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RDPipes

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You implied that sanding to take the oxidation off was not the way to do it properly, now you try and turn the table and say you agree. I'm sure others can see this as well as I have.
I'm sure there are dozens out there wouldn't care about rounded over buttons and faded numerical's. But, I and many prefer our pipes to be restored and not damaged and devalued.
End of conversation. ;)
 

Kyle Weiss

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Catching implications ain't your strong suit, cowboy.

Lock the thread if this conversation is ended, Mr. Moderator. :heart:

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riff raff

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Kyle Weiss":8n8occgh said:
I've restored around 100 pipes and I can go from green to mirror-black on the worst  case pipes with a buffng wheel.   It's all about a special compound I get from my Tinder Box.   It most certainly can be done.
It sounds like we have gotten you riled up a bit. No one is calling you out or saying you don't do good work, etc. From the initial statement, above, it sounded like to me and apparently Cart, that you only used a buffing wheel. That sounded improbable, and prompted my comment. From your further explanation, it appears that you basically use the same techniques as we do. With the exception of starting with the wheel vs. papers.

I will investigate getting a heavier rouge, and hope perhaps you can come up with a name? I typically don't use anything heavier than Tripoli, which is approximately 900 grit. (unfortunately there is no standardization of polishing rouges). While my 53 year old hands can hold and use a small piece of paper, I worry what happens in 10 years or longer. I know my hands/fingers won't be up to that kind of punishment. Perhaps with the heavier grade rouge, you are avoiding the waves I've seen with finer rouges used for removing oxidation.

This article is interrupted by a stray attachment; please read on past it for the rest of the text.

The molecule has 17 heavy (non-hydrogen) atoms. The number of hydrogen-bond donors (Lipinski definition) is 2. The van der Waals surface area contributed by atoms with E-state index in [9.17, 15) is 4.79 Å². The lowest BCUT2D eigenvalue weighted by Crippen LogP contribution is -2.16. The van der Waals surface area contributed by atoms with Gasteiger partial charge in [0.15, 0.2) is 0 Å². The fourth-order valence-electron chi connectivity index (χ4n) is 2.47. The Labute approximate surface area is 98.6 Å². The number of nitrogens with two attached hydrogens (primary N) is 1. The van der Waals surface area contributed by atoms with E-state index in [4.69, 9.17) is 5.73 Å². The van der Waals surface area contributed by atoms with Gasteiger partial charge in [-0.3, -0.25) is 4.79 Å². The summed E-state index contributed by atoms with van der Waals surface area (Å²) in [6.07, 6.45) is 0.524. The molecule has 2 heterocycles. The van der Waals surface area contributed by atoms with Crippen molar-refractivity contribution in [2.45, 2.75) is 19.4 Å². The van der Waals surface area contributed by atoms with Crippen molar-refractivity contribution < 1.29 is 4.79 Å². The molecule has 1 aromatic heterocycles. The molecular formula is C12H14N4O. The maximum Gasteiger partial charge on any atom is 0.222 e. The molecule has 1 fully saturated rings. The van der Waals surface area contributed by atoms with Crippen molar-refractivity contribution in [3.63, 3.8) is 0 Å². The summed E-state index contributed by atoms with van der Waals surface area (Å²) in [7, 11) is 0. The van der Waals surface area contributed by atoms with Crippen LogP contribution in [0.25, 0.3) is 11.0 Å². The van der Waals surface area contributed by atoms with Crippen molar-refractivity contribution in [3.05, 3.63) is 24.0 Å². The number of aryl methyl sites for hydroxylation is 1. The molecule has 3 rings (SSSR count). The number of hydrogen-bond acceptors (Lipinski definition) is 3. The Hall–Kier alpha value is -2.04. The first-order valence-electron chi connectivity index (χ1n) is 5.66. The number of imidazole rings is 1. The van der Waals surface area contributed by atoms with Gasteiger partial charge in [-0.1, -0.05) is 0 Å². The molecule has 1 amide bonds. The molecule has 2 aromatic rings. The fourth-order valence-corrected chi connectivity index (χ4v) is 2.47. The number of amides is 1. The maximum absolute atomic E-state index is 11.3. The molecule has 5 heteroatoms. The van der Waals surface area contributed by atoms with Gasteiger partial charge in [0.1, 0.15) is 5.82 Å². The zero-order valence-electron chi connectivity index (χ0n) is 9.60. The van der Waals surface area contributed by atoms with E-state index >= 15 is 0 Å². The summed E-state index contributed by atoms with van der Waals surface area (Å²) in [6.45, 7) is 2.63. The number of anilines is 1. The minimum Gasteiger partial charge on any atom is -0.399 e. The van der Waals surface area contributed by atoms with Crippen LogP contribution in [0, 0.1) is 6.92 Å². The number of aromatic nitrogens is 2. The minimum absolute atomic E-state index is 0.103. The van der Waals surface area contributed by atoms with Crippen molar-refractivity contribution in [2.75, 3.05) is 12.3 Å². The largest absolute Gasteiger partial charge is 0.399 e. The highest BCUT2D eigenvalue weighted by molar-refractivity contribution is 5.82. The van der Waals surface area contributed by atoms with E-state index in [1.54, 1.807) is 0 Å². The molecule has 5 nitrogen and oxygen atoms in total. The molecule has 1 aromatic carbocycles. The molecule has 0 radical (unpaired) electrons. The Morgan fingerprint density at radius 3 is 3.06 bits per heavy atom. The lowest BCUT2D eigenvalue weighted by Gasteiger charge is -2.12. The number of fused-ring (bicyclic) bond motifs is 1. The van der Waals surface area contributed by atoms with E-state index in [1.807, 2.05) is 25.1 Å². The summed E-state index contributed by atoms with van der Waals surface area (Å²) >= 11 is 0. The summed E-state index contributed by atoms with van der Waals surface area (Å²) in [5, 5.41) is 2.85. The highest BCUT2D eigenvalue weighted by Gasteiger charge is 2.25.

It's good to have this kind of dialogue and I want to be open to new techniques.
 

Timbo

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Wow. Didn't expect to come back to such a heated debate. As I'm starting off with pipe repair, I've still a few tools and sand paper to get and am going to try on a few lesser pipes before attempting to fix my GBD stem as I'd hate to ruin it's line.

Thanks for all the suggestions fellow BoB.

Also thinking being slightly less OCD about my stems might be good for both me and my pipes. So far the oxidation hasn't affected the taste yet.

Cheers all

Tim
 

riff raff

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Life's too short to argue about pipe repair methods. Results are what counts anyway, there a hundred ways to skin a cat. If I stop and make myself listen, sometimes I'll learn a thing or two! Being a stubborn, knucklehead, "if" is the key...

Timbo":m20q3sxc said: